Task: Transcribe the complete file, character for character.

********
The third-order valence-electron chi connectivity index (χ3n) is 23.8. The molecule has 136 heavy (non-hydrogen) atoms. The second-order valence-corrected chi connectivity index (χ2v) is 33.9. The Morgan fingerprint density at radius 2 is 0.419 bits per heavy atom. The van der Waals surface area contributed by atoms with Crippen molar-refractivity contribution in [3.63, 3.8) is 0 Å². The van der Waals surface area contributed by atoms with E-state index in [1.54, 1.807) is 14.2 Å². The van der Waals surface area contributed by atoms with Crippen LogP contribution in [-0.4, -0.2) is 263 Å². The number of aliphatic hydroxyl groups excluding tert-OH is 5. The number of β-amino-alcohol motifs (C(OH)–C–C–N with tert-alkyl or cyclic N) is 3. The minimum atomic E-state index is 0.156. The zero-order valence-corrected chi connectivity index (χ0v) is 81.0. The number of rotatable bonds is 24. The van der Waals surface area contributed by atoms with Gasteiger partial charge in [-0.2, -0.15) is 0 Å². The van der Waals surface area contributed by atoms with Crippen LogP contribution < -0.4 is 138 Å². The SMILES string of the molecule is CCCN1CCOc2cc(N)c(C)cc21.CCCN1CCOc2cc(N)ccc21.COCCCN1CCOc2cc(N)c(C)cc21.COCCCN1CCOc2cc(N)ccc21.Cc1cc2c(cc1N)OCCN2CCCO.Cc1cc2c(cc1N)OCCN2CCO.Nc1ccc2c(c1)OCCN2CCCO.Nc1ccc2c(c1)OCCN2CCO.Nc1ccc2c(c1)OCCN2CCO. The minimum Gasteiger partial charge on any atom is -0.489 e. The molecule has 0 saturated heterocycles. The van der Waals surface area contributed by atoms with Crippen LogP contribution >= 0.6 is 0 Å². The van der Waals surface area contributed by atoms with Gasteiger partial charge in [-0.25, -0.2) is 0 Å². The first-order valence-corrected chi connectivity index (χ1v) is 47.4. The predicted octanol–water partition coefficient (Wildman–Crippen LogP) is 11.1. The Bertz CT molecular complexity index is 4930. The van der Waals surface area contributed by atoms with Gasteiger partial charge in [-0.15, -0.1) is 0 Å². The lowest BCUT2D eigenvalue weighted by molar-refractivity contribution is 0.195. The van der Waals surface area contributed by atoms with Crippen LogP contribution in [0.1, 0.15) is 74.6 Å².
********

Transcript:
The third-order valence-electron chi connectivity index (χ3n) is 23.8. The molecule has 136 heavy (non-hydrogen) atoms. The second-order valence-corrected chi connectivity index (χ2v) is 33.9. The Morgan fingerprint density at radius 2 is 0.419 bits per heavy atom. The van der Waals surface area contributed by atoms with Crippen molar-refractivity contribution in [3.63, 3.8) is 0 Å². The van der Waals surface area contributed by atoms with E-state index in [1.54, 1.807) is 14.2 Å². The van der Waals surface area contributed by atoms with Crippen LogP contribution in [-0.4, -0.2) is 263 Å². The number of aliphatic hydroxyl groups excluding tert-OH is 5. The number of β-amino-alcohol motifs (C(OH)–C–C–N with tert-alkyl or cyclic N) is 3. The minimum atomic E-state index is 0.156. The zero-order valence-corrected chi connectivity index (χ0v) is 81.0. The number of rotatable bonds is 24. The van der Waals surface area contributed by atoms with Gasteiger partial charge in [-0.2, -0.15) is 0 Å². The van der Waals surface area contributed by atoms with Crippen LogP contribution < -0.4 is 138 Å². The SMILES string of the molecule is CCCN1CCOc2cc(N)c(C)cc21.CCCN1CCOc2cc(N)ccc21.COCCCN1CCOc2cc(N)c(C)cc21.COCCCN1CCOc2cc(N)ccc21.Cc1cc2c(cc1N)OCCN2CCCO.Cc1cc2c(cc1N)OCCN2CCO.Nc1ccc2c(c1)OCCN2CCCO.Nc1ccc2c(c1)OCCN2CCO.Nc1ccc2c(c1)OCCN2CCO. The minimum Gasteiger partial charge on any atom is -0.489 e. The molecule has 0 saturated heterocycles. The van der Waals surface area contributed by atoms with Crippen LogP contribution >= 0.6 is 0 Å². The van der Waals surface area contributed by atoms with Gasteiger partial charge in [-0.25, -0.2) is 0 Å². The first-order valence-corrected chi connectivity index (χ1v) is 47.4. The predicted octanol–water partition coefficient (Wildman–Crippen LogP) is 11.1. The Bertz CT molecular complexity index is 4930. The van der Waals surface area contributed by atoms with Gasteiger partial charge in [-0.15, -0.1) is 0 Å². The lowest BCUT2D eigenvalue weighted by molar-refractivity contribution is 0.195. The van der Waals surface area contributed by atoms with Crippen LogP contribution in [0.1, 0.15) is 74.6 Å².